perlmeditation
lhoward
<b>or: How I Learned to Stop Worrying and Love Perl's Built-in
List Operators</b>
<p>
I come from a CS background. I've had <i>algorithmic
efficiency</i> beat into me till it was coming out of my
ears. After so many classes on data-structures and algorithm
analysis I've become wary of built-in, higher-level
operators like Perl's <b>push</b>, <b>pop</b>, <b>shift</b>
and <b>unshift</b> list manipulation functions. Oh I've used them
plenty, but there has always been this nagging little voice in the back
of my head saying <i>What if <b>unshift</b> takes longer to
run with a larger list?</i> and <i>does it take longer to find the size of
a bigger list?</i>.
<p>
Questions like these led me on a spiritual quest through
the bowels of Perl's source code.... The details of my journey follow.
<p>
Now before I dig too deep, I want to introduce the
uninitiated to big-O notation.
Big-O notation if a method of describing the
efficiency of an algorithm as it relates in a <i>very</i> general way
to the quantity of data the algorithm is operating on.
Urri Guttman and Larry Rossler's article <a href="http://conferences.oreilly.com/cd/perl3/user_papers/uguttman/">A
Fresh Look at Efficient Perl Sorting</a> (in addition to being a
great article in its own rite) has a fantastic overview of big-O notation
much better than what I have cobbled together here.
Some common big-O
analyses are as follows (in order from best
to worst performance-wise).
<ul>
<li>O(1) - algorithm takes a constant amount of time to run no matter
what the dataset size. A good example of this is a hash table lookup.
<li>O(log(n)) - algorithm performance is proportional to the logarithm
of the dataset size. A binary search is O(log(n)).
<li>O(n) - algorithm runtime scales linearly with dataset size. If it
took 10 seconds with 200 elements, it will take 20 seconds with 400 elements.
Scanning a list for an element with a particular value is O(n).
<li>O(n*log(n)) - the best sorting algorithms (quicksort, mergesort) take this
long to run.
<li>O(n^2) - algorithm performance is proportional to the dataset size squared.
Basic sorting algorithms (selection sort, insertion sort, bubble sort) take this long
to run.
<li>O(2^n) - only the slowest algorithms take this long to run. Traveling salesman problem, etc.
</ul>
<p>
A straightforward list implementation that every introductory CS
student learns uses an array and an offset to the last in-use array
element to represent a list. This implementation works well for push, pop,
determining number of array elements, insertion, fetching, etc.
However, performance of shift and unshift with this implementation is
horrible: <b>O(n)</b>! This is because there is no room at the beginning of
the array and all the elements have to be shifted by one to insert/remove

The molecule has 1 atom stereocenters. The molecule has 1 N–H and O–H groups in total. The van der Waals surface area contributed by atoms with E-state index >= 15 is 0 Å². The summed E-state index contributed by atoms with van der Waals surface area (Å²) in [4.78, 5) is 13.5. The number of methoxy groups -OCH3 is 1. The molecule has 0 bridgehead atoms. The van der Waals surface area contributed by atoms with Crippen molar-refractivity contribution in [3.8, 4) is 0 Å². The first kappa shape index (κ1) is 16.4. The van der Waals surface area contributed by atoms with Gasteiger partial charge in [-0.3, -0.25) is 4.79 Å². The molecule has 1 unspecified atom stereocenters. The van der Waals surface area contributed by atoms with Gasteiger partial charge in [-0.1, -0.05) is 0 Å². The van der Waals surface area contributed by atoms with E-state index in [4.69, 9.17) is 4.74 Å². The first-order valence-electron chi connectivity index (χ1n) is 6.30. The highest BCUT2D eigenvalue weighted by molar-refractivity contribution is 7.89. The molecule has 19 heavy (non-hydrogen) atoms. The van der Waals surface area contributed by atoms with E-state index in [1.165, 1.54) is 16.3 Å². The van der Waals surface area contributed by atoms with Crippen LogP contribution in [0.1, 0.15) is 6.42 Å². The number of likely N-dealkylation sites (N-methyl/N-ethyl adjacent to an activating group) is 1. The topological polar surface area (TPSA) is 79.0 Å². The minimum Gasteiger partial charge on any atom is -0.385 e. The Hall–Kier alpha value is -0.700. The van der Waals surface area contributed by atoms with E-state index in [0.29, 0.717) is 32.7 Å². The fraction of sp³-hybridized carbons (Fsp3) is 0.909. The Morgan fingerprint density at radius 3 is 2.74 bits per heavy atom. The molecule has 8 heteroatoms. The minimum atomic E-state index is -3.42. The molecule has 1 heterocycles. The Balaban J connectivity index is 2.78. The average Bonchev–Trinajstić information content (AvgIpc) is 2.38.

an element from the front of the list.
<p>
There are many other ways to implement lists
(some better, some worse, others with different
performance tradeoffs), but without knowing
which implementation Perl used (or at least seeing some notes in [perlfunc] or
some other piece of perl documentation about the
performance of these list manipulation functions) I was having
trouble sleeping at night.
<p>
Thanks to some source-code browsing and the <i>Perl Internals</i>
chapter of <b>Advanced Perl Programming</b> I am now happy and content to use
all of Perl's built-in list operators without any loss of sleep.
<p>
Perl implements lists with an array and
first/last element offsets. The array is allocated larger than
needed with the offsets originally pointing in the
middle of the array so there is room to
grow in both directions (unshifts and pushes/inserts) before a
re-allocation of the underlying array is necessary.
The consequence of this implementation is
that all of perl's primitive list operators
(insertion, fetching, determining array size, push, pop, shift, unshift,
etc.) perform in O(1) time.
<p>
There are some worst-case scenarios of push, unshift and insertion
where performance is O(n). These occur when the array upon which the list is
implemented has to be reallocated because the operation would access the array
beyond its preallocated size. This reallocation overhead
is a common factor in all list implementations that handle all
the primitive operators in O(1) time.
<p>
One consequence of perl's list implementation is that queues implemented using perl
lists end up "creeping forward" through the preallocated array space leading to
reallocations even though the queue itself may never contain many elements.
In comparison, a stack implemented with a perl list will
only require reallocations as the list grows larger.
However, perl is smartly coded because the use of lists
as queues was anticipated. Consequently, these <i>queue-type reallocations</i>
have a negligible impact on performance. In benchmarked tests, queue access
of a list (using repeated push/shift operations) is nearly as fast as stack
access to a list (using repeated push/pop operations).
<p>
The preallocated array is balanced
toward the 0 end of the array (meaning there is more free space at the far
end of the list than there is before the list's 0 element).
This is done
purposely to make pushes more efficient than unshifts (since perl programmers
use push much more than they use unshift).
As a consequence, a given number of unshifts will result
in more reallocations than the same number of pushes.
My benchmarking of a front-loaded queue
(implemented using unshift and pop) shows it to be nearly %20 slower than
a back-loaded queue (implemented using push and shift); I assume for this very reason.